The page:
It's possible to trade profitably on the Forex, the nearly $2 trillion worldwide currency exchange market. But the odds are against you, even more so if you don't prepare and plan your trades. According to a 2014 Bloomberg report, several analyses of retail Forex trading, including one by the National Futures Association (NFA), the industry's regulatory body, concluded that more than two out of three Forex traders lose money. This suggests that self-education and caution are recommended. Here are some approaches that may improve your odds of taking a profit. Prepare Before You Begin Trading Because the Forex market is highly leveraged -- as much as 50 to 1 -- it can have the same appeal as buying a lottery ticket: some small chance of making a killing. This, however, isn't trading; it's gambling, with the odds long against you. A better way of entering the Forex market is to carefully prepare. Beginning with a practice account is helpful and risk-free. While you're trading in your practice account, read the most frequently recommended Forex trading books, among them Currency Forecasting: A Guide to Fundamental and Technical Models of Exchange Rate Determination, by Michael R. Rosenberg is short, not too sweet and highly admired introduction to the Forex market. Forex Strategies: Best Forex Strategies for High Profits and Reduced Risk, by Matthew Maybury is an excellent introduction to Forex trading. The Little Book of Currency Trading: How to Make Big Profits in the World of Forex, by Kathy Lien is another concise introduction that has stood the test of time. All three are available on Amazon. Rosenberg's book, unfortunately, is pricey, but it's widely available in public libraries. "Trading in the Zone: Master the Market with Confidence, Discipline and a Winning Attitude," by Mark Douglas is another good book that's available on Amazon, and, again, somewhat pricey, although the Kindle edition is not. Use the information gained from your reading to plan your trades before plunging in. The more you change your plan, the more you end up in trouble and the less likely that elusive forex profit will end up in your pocket. Diversify and Limit Your Risks Two strategies that belong in every trader's arsenal are: Diversification: Traders who execute many small traders, particularly in different markets where the correlation between markets is low, have a better chance of making a profit. Putting all your money in one big trade is always a bad idea. Familiarize yourself with ways guaranteeing a profit on an already profitable order, such as a trailing stop, and of limiting losses using stop and limit orders. These strategies and more are covered in the recommended books. Novice traders often make the mistake of concentrating on how to win; it's even more important to understand how to limit your losses. Be Patient Forex traders, particularly beginners, are prone to getting nervous if a trade does not go their way immediately, or if the trade goes into a little profit they get itchy to pull the plug and walk away with a small profit that could have been a significant profit with little downside risk using appropriate risk reduction strategies. In "On Any Given Sunday," Al Pacino reminds us that "football is a game of inches." That's a winning attitude in the Forex market as well. Remember that you are going to win some trades and lose others. Take satisfaction in the accumulation of a few more wins than losses. Over time, that could make you rich!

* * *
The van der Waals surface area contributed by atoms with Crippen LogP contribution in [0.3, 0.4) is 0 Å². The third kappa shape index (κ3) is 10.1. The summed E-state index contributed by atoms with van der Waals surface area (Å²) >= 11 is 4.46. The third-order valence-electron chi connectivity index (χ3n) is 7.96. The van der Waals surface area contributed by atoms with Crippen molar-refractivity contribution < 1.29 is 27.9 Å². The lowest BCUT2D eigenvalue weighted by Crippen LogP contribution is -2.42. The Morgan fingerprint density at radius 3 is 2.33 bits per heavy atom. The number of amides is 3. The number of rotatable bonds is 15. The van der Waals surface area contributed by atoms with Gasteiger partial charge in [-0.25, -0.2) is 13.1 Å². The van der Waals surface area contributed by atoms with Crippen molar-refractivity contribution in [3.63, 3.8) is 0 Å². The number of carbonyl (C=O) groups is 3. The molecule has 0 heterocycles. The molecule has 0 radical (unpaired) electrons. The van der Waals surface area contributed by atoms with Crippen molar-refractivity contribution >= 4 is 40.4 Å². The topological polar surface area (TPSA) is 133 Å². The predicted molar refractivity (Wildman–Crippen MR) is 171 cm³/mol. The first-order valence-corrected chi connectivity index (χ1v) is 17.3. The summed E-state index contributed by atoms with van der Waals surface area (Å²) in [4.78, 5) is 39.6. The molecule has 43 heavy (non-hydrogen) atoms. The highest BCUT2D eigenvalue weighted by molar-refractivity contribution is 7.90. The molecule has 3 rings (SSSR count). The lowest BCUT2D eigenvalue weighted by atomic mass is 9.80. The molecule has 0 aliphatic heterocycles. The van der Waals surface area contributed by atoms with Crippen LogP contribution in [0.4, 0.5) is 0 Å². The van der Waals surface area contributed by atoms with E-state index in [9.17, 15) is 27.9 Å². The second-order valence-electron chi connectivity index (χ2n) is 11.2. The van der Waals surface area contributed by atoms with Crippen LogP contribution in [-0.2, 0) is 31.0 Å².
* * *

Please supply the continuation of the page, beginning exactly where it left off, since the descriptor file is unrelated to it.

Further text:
Pork Adobo with Pineapple

Pork Adobo with Pineapple is a delicious twist on the classic Filipino adobo! With tender pork cubes, juicy pineapple chunks and a sweet and salty sauce, it’s perfect with steamed rice.

I can’t wait to share with you all the scrumptious delicacies I’ll get to try but before I get ahead of myself, let me add this pork adobo with pineapple to my list of holiday season favorites.

Case in point is this pork adobo recipe with pineapple. A simple addition of pineapple juice and chunks, our classic family dinner of adobo is now revamped and worthy of guests. With succulent pork pieces and juicy pineapples swimming in a gloriously sweet and salty sauce.

Tips on How to Make Pork Adobo with Pineapple:

  • I like to use pork butt for a good mix of meat and fat but feel free to swap with pork loin if you prefer a leaner cut or pork belly if you want a generous layer of fat.
  • To amp up flavor, sear the pork on medium-high heat until lightly browned.
  • To cook off the strong acid taste, allow the vinegar to boil uncovered and without stirring for a few minutes before adding the soy sauce.

Pork Adobo with Pineapple Recipe
Pork Adobo with Pineapple is a delicious twist on the classic Filipino adobo! With tender pork cubes, juicy pineapple chunks and a sweet and salty sauce, it's perfect with steamed rice!

  • 1 tablespoon canola oil
  • 3 pounds pork butt, cut into 1 1/2-inch cubes
  • 1 onion, peeled and chopped
  • 1 head garlic, peeled and minced
  • salt and pepper to taste
  • 1 cup pineapple juice
  • 1/2 cup vinegar
  • 1/2 cup soy sauce
  • 1/2 cup water
  • 1 cup pineapple chunks
  1. In a wide pan over medium-high heat, heat oil. Add pork and cook until lightly browned. Season with salt and pepper to taste. 
  2. Add onions and garlic and cook, stirring regularly, for about 1 to 2 minutes or until softened.
  3. Add pineapple juice and vinegar. Allow to boil, uncovered and without stirring, for about 3 to 5 minutes. 
  4. Add soy sauce and water and bring to a boil. Lower heat, cover, and continue to cook for about 40 to 50 minutes or until pork is fork-tender and sauce is reduced.
  5. Add pineapple chunks and cook for another 1 to 2 minutes or until heated through. Season with salt and pepper to taste, if needed. Serve hot.


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